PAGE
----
Soft tissue injuries

What are they & how can you best recover?

by Phil Mack

Consultant Sports Physiotherapist

Ankle injury, soft tissue injury, ankle sprain, ankle strain

What is a soft tissue injury?

Soft tissue injuries (STI) are when trauma or overuse occurs to muscles, tendons or ligaments. Most soft tissue injuries are the result of a sudden unexpected or uncontrolled movement like stepping awkwardly off a curb and rolling over your ankle. These are injuries we see every day at our Edinburgh physiotherapy and sports injury clinics. However, soft tissue damage can also occur from excessive overuse or chronically fatigued structures, especially muscles and tendons. For example, if you were to do a long run when already fatigued (from a previous run or exercise), then it is possible to cause trauma or a strain to key running musculoskeletal structures like your calf muscles or achilles tendons, also see: “How to prevent running injuries”.

What are the most common soft tissue injuries?

What is the difference between a strain and a sprain?

Tendons are fibrous bands that attach muscles to bone. Trauma to muscles or tendons due to overstretching is referred to as a ‘strain’. Ligaments are also fibrous bands that hold bones together. Trauma by over-stretching of ligaments is referred to as a ‘sprain’. Strains and sprains are both very common and can occur from accidents during sport, at home or at work.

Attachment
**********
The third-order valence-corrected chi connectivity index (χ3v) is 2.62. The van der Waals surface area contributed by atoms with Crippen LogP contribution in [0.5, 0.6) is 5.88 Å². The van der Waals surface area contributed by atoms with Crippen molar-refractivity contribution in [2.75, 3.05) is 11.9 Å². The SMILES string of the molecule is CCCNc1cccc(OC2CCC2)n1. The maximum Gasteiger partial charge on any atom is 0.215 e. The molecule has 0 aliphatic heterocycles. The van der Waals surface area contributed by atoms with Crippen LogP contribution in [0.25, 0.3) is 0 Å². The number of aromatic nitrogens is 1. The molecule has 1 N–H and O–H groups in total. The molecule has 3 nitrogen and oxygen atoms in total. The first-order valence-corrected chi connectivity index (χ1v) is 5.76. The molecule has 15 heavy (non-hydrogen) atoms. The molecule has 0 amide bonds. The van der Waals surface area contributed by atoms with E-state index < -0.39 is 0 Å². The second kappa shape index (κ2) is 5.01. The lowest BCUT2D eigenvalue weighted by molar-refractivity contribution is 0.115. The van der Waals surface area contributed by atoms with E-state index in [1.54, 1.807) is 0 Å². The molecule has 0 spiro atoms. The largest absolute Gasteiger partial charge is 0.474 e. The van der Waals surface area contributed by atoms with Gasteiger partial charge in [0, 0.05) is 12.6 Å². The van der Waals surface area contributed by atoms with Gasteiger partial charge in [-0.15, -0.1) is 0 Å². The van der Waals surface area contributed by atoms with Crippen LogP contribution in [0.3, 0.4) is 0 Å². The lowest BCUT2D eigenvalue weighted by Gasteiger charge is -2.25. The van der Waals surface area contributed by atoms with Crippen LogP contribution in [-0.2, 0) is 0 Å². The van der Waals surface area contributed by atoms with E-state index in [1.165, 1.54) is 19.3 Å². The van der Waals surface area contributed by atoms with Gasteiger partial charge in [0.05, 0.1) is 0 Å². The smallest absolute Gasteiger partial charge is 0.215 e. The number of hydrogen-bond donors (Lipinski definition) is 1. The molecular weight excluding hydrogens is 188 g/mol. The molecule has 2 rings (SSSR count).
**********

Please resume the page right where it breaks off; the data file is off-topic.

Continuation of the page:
There are three levels or grades of severity:

Grade 1 strain or sprain (mild)

  • Minimal over-stretching. Possible minor microscopic tearing of  fibres
  • Mild tenderness and minimal swelling

Grade 2 strain or sprain (moderate)

  • Partial tear of fibres
  • Moderate pain, tenderness and swelling
  • Unable to apply loading to injured area without pain

Grade 3 strain or sprain (severe)

  • Complete rupture of structure
  • Significant pain and swelling
  • Inability to use the injured structure
  • Instability of the affected joint

ankle injury, soft tissue injury, sprained ankle Ankle Sprain[/caption]

What are the symptoms of soft tissue injuries?